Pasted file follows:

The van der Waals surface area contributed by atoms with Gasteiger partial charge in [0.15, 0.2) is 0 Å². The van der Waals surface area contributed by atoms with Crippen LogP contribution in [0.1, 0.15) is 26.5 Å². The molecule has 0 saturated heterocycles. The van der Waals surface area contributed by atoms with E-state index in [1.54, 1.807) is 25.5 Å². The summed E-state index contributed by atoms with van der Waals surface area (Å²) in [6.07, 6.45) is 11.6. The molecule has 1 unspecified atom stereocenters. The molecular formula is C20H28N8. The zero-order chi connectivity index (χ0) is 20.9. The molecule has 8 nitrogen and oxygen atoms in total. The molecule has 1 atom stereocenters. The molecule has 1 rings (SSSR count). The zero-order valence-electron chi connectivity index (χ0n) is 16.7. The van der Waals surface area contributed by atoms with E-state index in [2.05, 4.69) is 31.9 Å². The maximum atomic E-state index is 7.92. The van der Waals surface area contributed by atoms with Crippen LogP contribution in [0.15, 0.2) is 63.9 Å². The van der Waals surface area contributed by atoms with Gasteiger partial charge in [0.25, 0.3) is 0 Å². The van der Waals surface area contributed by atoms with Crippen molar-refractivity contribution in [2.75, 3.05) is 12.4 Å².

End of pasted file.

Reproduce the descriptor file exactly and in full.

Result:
The van der Waals surface area contributed by atoms with Gasteiger partial charge in [0.15, 0.2) is 0 Å². The van der Waals surface area contributed by atoms with Crippen LogP contribution in [0.1, 0.15) is 26.5 Å². The molecule has 0 saturated heterocycles. The van der Waals surface area contributed by atoms with E-state index in [1.54, 1.807) is 25.5 Å². The summed E-state index contributed by atoms with van der Waals surface area (Å²) in [6.07, 6.45) is 11.6. The molecule has 1 unspecified atom stereocenters. The molecular formula is C20H28N8. The zero-order chi connectivity index (χ0) is 20.9. The molecule has 8 nitrogen and oxygen atoms in total. The molecule has 1 atom stereocenters. The molecule has 1 rings (SSSR count). The zero-order valence-electron chi connectivity index (χ0n) is 16.7. The van der Waals surface area contributed by atoms with E-state index in [2.05, 4.69) is 31.9 Å². The maximum atomic E-state index is 7.92. The van der Waals surface area contributed by atoms with Crippen LogP contribution in [0.15, 0.2) is 63.9 Å². The van der Waals surface area contributed by atoms with Gasteiger partial charge in [0.25, 0.3) is 0 Å². The van der Waals surface area contributed by atoms with Crippen molar-refractivity contribution in [2.75, 3.05) is 12.4 Å².